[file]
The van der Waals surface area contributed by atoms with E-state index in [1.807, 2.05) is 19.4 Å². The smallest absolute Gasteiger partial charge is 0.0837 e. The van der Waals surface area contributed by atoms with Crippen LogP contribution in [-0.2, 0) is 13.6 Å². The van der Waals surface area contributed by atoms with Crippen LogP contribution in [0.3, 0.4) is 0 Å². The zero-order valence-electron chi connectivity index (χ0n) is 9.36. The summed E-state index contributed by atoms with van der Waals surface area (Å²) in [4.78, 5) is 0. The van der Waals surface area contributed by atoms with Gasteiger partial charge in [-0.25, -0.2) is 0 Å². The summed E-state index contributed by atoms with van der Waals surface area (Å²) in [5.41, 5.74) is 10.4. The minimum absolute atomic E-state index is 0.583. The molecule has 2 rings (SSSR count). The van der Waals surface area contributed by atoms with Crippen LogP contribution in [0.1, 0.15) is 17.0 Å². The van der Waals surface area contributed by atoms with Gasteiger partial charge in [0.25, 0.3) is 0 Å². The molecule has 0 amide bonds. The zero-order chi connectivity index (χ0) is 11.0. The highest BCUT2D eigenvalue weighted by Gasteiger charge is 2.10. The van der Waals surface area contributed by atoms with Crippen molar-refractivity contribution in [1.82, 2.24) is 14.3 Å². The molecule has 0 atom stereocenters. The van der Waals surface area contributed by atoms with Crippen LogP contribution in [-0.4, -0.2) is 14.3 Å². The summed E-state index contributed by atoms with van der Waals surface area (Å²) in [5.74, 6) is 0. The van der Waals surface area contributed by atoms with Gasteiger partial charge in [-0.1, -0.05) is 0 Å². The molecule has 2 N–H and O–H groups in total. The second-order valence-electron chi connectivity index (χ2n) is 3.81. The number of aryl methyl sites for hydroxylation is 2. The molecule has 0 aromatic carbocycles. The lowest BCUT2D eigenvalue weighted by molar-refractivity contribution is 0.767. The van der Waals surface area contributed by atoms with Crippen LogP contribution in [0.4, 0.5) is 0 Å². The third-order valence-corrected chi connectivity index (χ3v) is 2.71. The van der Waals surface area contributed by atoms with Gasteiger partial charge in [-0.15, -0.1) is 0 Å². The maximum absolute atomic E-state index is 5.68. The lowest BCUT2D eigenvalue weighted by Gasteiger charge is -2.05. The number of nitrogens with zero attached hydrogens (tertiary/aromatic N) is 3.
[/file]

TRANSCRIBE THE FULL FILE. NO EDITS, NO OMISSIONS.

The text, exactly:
The van der Waals surface area contributed by atoms with E-state index in [1.807, 2.05) is 19.4 Å². The smallest absolute Gasteiger partial charge is 0.0837 e. The van der Waals surface area contributed by atoms with Crippen LogP contribution in [-0.2, 0) is 13.6 Å². The van der Waals surface area contributed by atoms with Crippen LogP contribution in [0.3, 0.4) is 0 Å². The zero-order valence-electron chi connectivity index (χ0n) is 9.36. The summed E-state index contributed by atoms with van der Waals surface area (Å²) in [4.78, 5) is 0. The van der Waals surface area contributed by atoms with Gasteiger partial charge in [-0.25, -0.2) is 0 Å². The summed E-state index contributed by atoms with van der Waals surface area (Å²) in [5.41, 5.74) is 10.4. The minimum absolute atomic E-state index is 0.583. The molecule has 2 rings (SSSR count). The van der Waals surface area contributed by atoms with Crippen LogP contribution in [0.1, 0.15) is 17.0 Å². The van der Waals surface area contributed by atoms with Gasteiger partial charge in [0.25, 0.3) is 0 Å². The molecule has 0 amide bonds. The zero-order chi connectivity index (χ0) is 11.0. The highest BCUT2D eigenvalue weighted by Gasteiger charge is 2.10. The van der Waals surface area contributed by atoms with Crippen molar-refractivity contribution in [1.82, 2.24) is 14.3 Å². The molecule has 0 atom stereocenters. The van der Waals surface area contributed by atoms with Crippen LogP contribution in [-0.4, -0.2) is 14.3 Å². The summed E-state index contributed by atoms with van der Waals surface area (Å²) in [5.74, 6) is 0. The van der Waals surface area contributed by atoms with Gasteiger partial charge in [-0.1, -0.05) is 0 Å². The molecule has 2 N–H and O–H groups in total. The second-order valence-electron chi connectivity index (χ2n) is 3.81. The number of aryl methyl sites for hydroxylation is 2. The molecule has 0 aromatic carbocycles. The lowest BCUT2D eigenvalue weighted by molar-refractivity contribution is 0.767. The van der Waals surface area contributed by atoms with Crippen LogP contribution in [0.4, 0.5) is 0 Å². The third-order valence-corrected chi connectivity index (χ3v) is 2.71. The van der Waals surface area contributed by atoms with Gasteiger partial charge in [-0.15, -0.1) is 0 Å². The maximum absolute atomic E-state index is 5.68. The lowest BCUT2D eigenvalue weighted by Gasteiger charge is -2.05. The number of nitrogens with zero attached hydrogens (tertiary/aromatic N) is 3.